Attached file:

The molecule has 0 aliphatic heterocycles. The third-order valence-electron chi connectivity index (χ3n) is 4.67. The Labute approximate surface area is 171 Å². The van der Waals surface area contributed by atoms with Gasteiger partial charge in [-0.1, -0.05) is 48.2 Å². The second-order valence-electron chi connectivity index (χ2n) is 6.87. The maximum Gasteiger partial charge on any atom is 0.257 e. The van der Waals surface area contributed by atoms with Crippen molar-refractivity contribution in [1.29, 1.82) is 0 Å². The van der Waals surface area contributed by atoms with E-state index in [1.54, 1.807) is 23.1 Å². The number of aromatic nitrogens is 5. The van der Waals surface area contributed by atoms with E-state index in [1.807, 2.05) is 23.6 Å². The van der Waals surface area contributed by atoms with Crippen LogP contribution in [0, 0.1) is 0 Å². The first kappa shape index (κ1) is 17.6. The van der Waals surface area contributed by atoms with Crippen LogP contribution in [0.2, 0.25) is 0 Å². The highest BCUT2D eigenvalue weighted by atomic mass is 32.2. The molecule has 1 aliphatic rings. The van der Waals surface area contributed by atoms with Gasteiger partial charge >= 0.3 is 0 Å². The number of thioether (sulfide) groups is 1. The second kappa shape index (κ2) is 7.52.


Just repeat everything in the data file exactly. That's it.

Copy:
The molecule has 0 aliphatic heterocycles. The third-order valence-electron chi connectivity index (χ3n) is 4.67. The Labute approximate surface area is 171 Å². The van der Waals surface area contributed by atoms with Gasteiger partial charge in [-0.1, -0.05) is 48.2 Å². The second-order valence-electron chi connectivity index (χ2n) is 6.87. The maximum Gasteiger partial charge on any atom is 0.257 e. The van der Waals surface area contributed by atoms with Crippen molar-refractivity contribution in [1.29, 1.82) is 0 Å². The van der Waals surface area contributed by atoms with E-state index in [1.54, 1.807) is 23.1 Å². The number of aromatic nitrogens is 5. The van der Waals surface area contributed by atoms with E-state index in [1.807, 2.05) is 23.6 Å². The van der Waals surface area contributed by atoms with Crippen LogP contribution in [0, 0.1) is 0 Å². The first kappa shape index (κ1) is 17.6. The van der Waals surface area contributed by atoms with Crippen LogP contribution in [0.2, 0.25) is 0 Å². The highest BCUT2D eigenvalue weighted by atomic mass is 32.2. The molecule has 1 aliphatic rings. The van der Waals surface area contributed by atoms with Gasteiger partial charge >= 0.3 is 0 Å². The number of thioether (sulfide) groups is 1. The second kappa shape index (κ2) is 7.52.